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Skin Care-Inspired Hair Launches on the Rise

Hair care companies will continue pushing the notion of antiaging from the crown down in the New Year.

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Talk about a growing trend.

As evidenced by a slew of recent product launches, particularly in the mass market, one thing remains clear: Hair care companies — from mass to professional — will continue pushing the notion of antiaging from the crown down in the New Year.

“We live in a time that [consumers] have to start treating hair just the way they treat skin,” said Brian Hendricks, director of education for DS Laboratories Inc., a professional hair care brand under DS Healthcare Group Inc. “The hair follicle, like everything else in the body, begins to slow down with age. The earlier they start taking care of it, the better [the result] is going to be.”

Skin care-inspired hair care is an expanding category, to be sure, lead by mass brands like Pantene, L’Oréal Paris, Nexxus and, most recently, CVS’ exclusive range Nuance Salma Hayek, which will add the thinness-combating Flax Seed Age Therapy Shampoo and Conditioner in March. In April, L’Oréal-owned professional hair brand, Kérastase will bring to the U.S., Initialiste, a skin care-inspired serum for the scalp meant to maintain hair’s integrity with a concentrated cocktail of ingredients like ceramides and green tea.

“With this launch, we’re taking a new approach on the way people care for their hair by replicating a skin care routine with a targeted pipette application directly to the scalp,” said Julien Bouzitat, vice president of marketing for Kérastase and Shu Uemura Art of Hair. “Ultimately scalp is skin, and we want to educate people to treat it in kind.”

For its part, DS Laboratories, which offers treatments products for everything from dandruff to hair loss, will begin to roll out three new products to the salon sector designed to promote hair growth.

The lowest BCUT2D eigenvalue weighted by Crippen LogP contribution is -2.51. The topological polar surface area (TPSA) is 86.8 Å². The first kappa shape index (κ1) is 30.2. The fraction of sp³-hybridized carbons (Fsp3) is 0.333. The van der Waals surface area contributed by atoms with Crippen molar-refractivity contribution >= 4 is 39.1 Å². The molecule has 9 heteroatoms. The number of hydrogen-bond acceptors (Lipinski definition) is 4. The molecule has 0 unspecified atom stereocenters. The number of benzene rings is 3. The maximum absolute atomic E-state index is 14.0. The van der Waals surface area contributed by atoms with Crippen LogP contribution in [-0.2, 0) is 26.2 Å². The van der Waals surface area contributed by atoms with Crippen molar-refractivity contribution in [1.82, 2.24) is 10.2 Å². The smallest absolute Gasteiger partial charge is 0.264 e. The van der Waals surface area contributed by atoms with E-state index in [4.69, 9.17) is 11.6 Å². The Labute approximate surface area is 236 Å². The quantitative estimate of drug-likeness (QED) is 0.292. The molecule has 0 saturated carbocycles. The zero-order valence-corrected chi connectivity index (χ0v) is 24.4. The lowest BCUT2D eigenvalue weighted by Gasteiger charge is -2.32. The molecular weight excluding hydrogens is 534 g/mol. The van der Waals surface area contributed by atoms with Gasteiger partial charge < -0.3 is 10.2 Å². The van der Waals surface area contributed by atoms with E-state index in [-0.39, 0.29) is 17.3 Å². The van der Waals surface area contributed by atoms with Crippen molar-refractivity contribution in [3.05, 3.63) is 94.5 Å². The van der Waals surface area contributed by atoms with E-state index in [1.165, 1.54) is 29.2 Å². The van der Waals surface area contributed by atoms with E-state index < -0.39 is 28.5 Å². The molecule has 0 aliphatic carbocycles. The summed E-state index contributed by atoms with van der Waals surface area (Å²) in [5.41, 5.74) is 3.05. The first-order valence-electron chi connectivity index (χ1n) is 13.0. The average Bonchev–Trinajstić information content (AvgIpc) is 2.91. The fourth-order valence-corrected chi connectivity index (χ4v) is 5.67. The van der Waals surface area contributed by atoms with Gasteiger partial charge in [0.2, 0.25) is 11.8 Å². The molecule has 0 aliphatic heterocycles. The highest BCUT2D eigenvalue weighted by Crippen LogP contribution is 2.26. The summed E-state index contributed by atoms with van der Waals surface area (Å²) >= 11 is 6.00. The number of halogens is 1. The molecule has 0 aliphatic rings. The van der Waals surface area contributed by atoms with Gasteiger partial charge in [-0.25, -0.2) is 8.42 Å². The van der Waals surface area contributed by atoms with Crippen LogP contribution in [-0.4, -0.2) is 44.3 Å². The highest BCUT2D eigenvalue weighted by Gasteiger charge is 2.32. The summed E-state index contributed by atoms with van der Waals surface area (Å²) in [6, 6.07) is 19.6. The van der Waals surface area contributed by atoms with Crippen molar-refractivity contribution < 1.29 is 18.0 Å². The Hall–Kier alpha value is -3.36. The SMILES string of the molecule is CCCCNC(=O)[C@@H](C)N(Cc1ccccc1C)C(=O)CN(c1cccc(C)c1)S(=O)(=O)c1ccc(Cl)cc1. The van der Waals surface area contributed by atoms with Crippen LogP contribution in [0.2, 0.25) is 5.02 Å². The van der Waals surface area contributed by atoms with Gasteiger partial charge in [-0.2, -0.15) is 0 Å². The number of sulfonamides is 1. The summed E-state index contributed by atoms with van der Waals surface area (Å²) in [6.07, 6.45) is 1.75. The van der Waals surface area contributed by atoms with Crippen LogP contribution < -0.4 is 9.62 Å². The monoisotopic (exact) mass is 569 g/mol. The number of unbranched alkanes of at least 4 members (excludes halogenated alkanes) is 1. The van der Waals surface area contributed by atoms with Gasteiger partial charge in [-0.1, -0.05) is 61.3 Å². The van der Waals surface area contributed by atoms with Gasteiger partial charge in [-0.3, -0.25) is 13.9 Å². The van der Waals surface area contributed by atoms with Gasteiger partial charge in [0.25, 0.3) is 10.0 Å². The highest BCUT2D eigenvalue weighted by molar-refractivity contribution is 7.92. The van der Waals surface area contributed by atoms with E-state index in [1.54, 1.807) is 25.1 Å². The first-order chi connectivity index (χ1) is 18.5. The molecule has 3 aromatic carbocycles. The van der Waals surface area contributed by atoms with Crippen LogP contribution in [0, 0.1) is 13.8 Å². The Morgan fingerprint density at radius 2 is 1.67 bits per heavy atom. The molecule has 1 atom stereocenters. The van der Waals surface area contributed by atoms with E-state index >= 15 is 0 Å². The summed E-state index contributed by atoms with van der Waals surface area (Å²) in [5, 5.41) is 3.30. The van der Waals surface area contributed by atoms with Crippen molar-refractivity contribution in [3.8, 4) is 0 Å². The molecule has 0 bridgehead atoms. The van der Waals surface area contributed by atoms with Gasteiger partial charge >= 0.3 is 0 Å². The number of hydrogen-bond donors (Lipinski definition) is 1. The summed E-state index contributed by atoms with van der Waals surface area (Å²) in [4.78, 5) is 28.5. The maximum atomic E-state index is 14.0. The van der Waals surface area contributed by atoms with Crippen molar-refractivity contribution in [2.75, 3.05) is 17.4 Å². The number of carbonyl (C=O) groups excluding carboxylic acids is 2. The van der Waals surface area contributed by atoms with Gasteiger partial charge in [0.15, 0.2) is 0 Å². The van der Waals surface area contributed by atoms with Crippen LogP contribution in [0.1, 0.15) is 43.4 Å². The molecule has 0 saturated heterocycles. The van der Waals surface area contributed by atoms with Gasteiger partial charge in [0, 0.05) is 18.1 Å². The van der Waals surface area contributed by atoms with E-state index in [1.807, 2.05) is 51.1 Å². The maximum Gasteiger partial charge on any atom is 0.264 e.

Launching to about 8,000 salon doors in the U.S., Canada, and Europe, the offering includes Revita.LT, a hair-growth stimulating shampoo specifically formulated to protect lighter hair colors, Spectral.DNC-S and Spectral.DNC-N, a treatment previously available only in international markets that deposits Nanoxidil 5% as a replacement for minoxidil, which is found in many existing hair-growing technologies. The ingredient is said to work as an ion channel opener without side effects.

“A lot of the ingredients that stimulate hair growth are actually good for your skin,” said Khesin, chief executive officer of DS Healthcare, adding that DS Laboratories is the main driver of the parent company’s robust growth, accounting for 80 percent of total revenue, which gained 77 percent between 2010 and 2011. Although the brand would not talk numbers on its three newest offerings — which range from $31 for a shampoo to $55 for a treatment — industry sources estimate they could generate between $18 million and $20 million in their first year at retail.

According to Khesin, the company’s hero offerings include its Revita Shampoo and Conditioner line, said to promote healthy growth with skin-care-like ingredients, and its Spectral treatments, which aim to grow hair with a unique “nanosome encapsulation” to ensure the key compounds continue treating the follicle for 12 hours. Khesin said that about 70 percent of the company’s sales are attributed to these two product ranges.

To market its newest offerings, DS Laboratories relies primarily on salon education and offers consumers a 100 percent satisfaction guarantee program on products purchased through salons. A print ad campaign is also planned for the last quarter of 2013 or first quarter of 2014 in both trade and consumer publications.

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